After they decide I must leave, the Stóra-Borg men sometimes tie my legs together in the evening, as they do with the forelegs of horses, to ensure I will not run away. It seems that with each passing day I become more like an animal to them, another dull-eyed beast to feed with what can be scraped together and to be kept out of the weather. They leave me in the dark, deny me light and air, and when I must be moved, they bind and lead me where they will.
They never speak to me here. In winter, in the badstofa, I could always hear myself breathing, and I'd get scared to swallow for fear the whole room might hear it. The only sounds to keep a body company then were the rustling of Bible pages and whisperings. I'd catch my name on the lips of others, and I knew it wasn't in blessing. Now, when they are forced by law to read out the words of a letter or proclamation, they talk as if addressing someone behind my shoulder. They refuse to meet my eyes.
You, Agnes Magnúsdóttir, have been found guilty of accessory to murder. You, Agnes Magnúsdóttir, have been found guilty of arson, and conspiracy to murder. You, Agnes Magnúsdóttir, have been sentenced to death. You, Agnes. Agnes.
They don't know me.
I remain quiet. I am determined to close myself to the world, to tighten my heart and hold what has not yet been stolen from me. I cannot let myself slip away. I will hold what I am inside, and keep my hands tight around all the things I have seen and heard, and felt. The poems composed as I washed and scythed and cooked until my hands were raw. The sagas I know by heart. I am sinking all I have left and going underwater. If I speak, it will be in bubbles of air. They will not be able to keep my words for themselves. They will see the whore, the madwoman, the murderess, the female dripping blood into the grass and laughing with her mouth choked with dirt. They will say "Agnes" and see the spider, the witch caught in the webbing of her own fateful weaving. They might see the lamb circled by ravens, bleating for a lost mother. But they will not see me. I will not be there.
Reverend Thorvardur Jónsson sighed as he left the church and entered the cool, damp air of the afternoon. Just over one month had passed since he had accepted Blöndal's offer to visit the condemned woman, and he had questioned his decision every day since. Each morning he had felt troubled, as though newly woken from a nightmare. Even as he had made his daily walk to the small church of Breidabólstadur to pray and sit awhile in the silence, his stomach had crowded with nerves, and his body had trembled as if exhausted by his mind's ambivalence. It had been no different today. As he had sat on the hard pew, gazing into his hands, he caught himself wishing that he were ill, gravely ill, so that he might be excused for not riding to Kornsá. His reluctance, and his willingness to sacrifice his own blessed health, horrified him.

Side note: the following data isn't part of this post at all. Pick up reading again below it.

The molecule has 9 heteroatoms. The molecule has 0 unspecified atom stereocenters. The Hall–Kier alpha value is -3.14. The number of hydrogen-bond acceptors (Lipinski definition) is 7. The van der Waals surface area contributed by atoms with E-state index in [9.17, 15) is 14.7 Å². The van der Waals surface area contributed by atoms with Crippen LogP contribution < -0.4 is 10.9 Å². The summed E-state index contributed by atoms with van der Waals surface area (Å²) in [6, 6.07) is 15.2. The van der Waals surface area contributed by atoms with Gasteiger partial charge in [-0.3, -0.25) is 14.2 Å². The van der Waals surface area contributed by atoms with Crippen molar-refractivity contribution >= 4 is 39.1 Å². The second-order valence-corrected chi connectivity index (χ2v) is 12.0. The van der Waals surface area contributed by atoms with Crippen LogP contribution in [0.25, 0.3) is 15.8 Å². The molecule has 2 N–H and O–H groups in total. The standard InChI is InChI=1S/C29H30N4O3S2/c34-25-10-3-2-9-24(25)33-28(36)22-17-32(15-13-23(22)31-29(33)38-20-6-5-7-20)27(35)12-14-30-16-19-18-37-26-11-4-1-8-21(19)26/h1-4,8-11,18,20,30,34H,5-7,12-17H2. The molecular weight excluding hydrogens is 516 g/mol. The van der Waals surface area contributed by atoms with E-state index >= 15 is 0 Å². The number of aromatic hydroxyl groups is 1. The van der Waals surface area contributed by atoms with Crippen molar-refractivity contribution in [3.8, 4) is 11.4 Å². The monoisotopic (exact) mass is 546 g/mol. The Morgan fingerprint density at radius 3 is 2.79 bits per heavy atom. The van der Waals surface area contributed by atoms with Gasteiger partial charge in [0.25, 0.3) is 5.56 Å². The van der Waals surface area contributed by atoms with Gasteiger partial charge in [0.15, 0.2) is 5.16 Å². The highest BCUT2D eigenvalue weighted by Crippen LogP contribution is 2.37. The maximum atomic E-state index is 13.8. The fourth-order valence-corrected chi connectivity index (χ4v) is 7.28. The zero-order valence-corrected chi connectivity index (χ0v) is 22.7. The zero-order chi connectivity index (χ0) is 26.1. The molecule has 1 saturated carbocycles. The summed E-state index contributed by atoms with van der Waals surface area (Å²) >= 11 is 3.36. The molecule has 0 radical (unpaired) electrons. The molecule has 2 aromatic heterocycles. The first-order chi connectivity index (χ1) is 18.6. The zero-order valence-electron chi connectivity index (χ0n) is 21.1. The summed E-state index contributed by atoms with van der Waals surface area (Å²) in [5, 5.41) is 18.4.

It is too late now, he thought to himself as he walked through the rather pitiful garden within the churchyard. You have given your word to man and God, and there is no turning back.
Once, before his mother had died, the church plot had been full of small plants that threw purple blossoms over the edges of the graves in summer. His mother had said that the dead made the flowers sway, to greet the churchgoers after winter. But when she died, his father ripped out the wildflowers and the graves had lain bare ever since.
The door to the Breidabólstadur croft was ajar. As Tóti let himself in, the heavy warmth from the kitchen, and the smell of melting tallow from the candle in the corridor, made him feel nauseous.
His father was bent over the bubbling kettle, poking something with a knife.
"I ought to leave now, I think," Tóti announced.
Excerpted from Burial Rites by Hannah Kent. Copyright © 2013 by Hannah Kent. Excerpted by permission of Little Brown & Company. All rights reserved. No part of this excerpt may be reproduced or reprinted without permission in writing from the publisher.
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